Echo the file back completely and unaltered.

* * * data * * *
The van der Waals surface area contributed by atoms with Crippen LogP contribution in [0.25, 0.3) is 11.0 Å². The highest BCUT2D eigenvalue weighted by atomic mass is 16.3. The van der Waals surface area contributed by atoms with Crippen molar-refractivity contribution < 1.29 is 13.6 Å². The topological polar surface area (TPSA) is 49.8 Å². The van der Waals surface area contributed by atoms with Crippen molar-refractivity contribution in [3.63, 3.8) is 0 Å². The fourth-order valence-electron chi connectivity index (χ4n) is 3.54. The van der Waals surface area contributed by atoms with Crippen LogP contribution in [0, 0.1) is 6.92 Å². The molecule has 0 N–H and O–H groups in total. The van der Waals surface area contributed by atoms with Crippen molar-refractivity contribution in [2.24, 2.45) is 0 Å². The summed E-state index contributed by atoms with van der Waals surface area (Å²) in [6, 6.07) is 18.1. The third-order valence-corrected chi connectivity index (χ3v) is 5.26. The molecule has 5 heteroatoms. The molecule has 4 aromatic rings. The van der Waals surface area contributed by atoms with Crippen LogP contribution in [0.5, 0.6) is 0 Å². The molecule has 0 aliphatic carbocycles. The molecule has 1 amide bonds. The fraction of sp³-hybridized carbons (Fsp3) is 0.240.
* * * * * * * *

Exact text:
The van der Waals surface area contributed by atoms with Crippen LogP contribution in [0.25, 0.3) is 11.0 Å². The highest BCUT2D eigenvalue weighted by atomic mass is 16.3. The van der Waals surface area contributed by atoms with Crippen molar-refractivity contribution < 1.29 is 13.6 Å². The topological polar surface area (TPSA) is 49.8 Å². The van der Waals surface area contributed by atoms with Crippen molar-refractivity contribution in [3.63, 3.8) is 0 Å². The fourth-order valence-electron chi connectivity index (χ4n) is 3.54. The van der Waals surface area contributed by atoms with Crippen LogP contribution in [0, 0.1) is 6.92 Å². The molecule has 0 N–H and O–H groups in total. The van der Waals surface area contributed by atoms with Crippen molar-refractivity contribution in [2.24, 2.45) is 0 Å². The summed E-state index contributed by atoms with van der Waals surface area (Å²) in [6, 6.07) is 18.1. The third-order valence-corrected chi connectivity index (χ3v) is 5.26. The molecule has 5 heteroatoms. The molecule has 4 aromatic rings. The van der Waals surface area contributed by atoms with Crippen LogP contribution in [0.5, 0.6) is 0 Å². The molecule has 0 aliphatic carbocycles. The molecule has 1 amide bonds. The fraction of sp³-hybridized carbons (Fsp3) is 0.240.